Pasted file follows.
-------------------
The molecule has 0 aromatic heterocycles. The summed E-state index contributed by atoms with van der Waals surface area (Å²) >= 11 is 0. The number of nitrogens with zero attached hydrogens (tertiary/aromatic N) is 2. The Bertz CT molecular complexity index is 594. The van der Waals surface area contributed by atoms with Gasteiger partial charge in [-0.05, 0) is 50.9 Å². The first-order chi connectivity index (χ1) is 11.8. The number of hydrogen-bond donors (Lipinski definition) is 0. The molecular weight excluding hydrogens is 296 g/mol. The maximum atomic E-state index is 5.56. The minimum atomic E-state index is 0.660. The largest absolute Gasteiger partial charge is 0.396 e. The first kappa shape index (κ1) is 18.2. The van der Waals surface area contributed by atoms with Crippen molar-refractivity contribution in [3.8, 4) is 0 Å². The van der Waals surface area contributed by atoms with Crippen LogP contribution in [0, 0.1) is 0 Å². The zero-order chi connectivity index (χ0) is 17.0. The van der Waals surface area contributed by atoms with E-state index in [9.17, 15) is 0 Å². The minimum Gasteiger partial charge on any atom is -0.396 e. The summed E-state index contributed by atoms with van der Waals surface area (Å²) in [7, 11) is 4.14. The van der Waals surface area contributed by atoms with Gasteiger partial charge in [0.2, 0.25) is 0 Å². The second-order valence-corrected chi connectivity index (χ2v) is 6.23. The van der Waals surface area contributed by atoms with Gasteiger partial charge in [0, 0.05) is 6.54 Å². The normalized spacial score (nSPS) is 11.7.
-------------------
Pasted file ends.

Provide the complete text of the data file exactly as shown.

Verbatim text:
The molecule has 0 aromatic heterocycles. The summed E-state index contributed by atoms with van der Waals surface area (Å²) >= 11 is 0. The number of nitrogens with zero attached hydrogens (tertiary/aromatic N) is 2. The Bertz CT molecular complexity index is 594. The van der Waals surface area contributed by atoms with Gasteiger partial charge in [-0.05, 0) is 50.9 Å². The first-order chi connectivity index (χ1) is 11.8. The number of hydrogen-bond donors (Lipinski definition) is 0. The molecular weight excluding hydrogens is 296 g/mol. The maximum atomic E-state index is 5.56. The minimum atomic E-state index is 0.660. The largest absolute Gasteiger partial charge is 0.396 e. The first kappa shape index (κ1) is 18.2. The van der Waals surface area contributed by atoms with Crippen molar-refractivity contribution in [3.8, 4) is 0 Å². The van der Waals surface area contributed by atoms with Crippen LogP contribution in [0, 0.1) is 0 Å². The zero-order chi connectivity index (χ0) is 17.0. The van der Waals surface area contributed by atoms with E-state index in [9.17, 15) is 0 Å². The minimum Gasteiger partial charge on any atom is -0.396 e. The summed E-state index contributed by atoms with van der Waals surface area (Å²) in [7, 11) is 4.14. The van der Waals surface area contributed by atoms with Gasteiger partial charge in [0.2, 0.25) is 0 Å². The second-order valence-corrected chi connectivity index (χ2v) is 6.23. The van der Waals surface area contributed by atoms with Gasteiger partial charge in [0, 0.05) is 6.54 Å². The normalized spacial score (nSPS) is 11.7.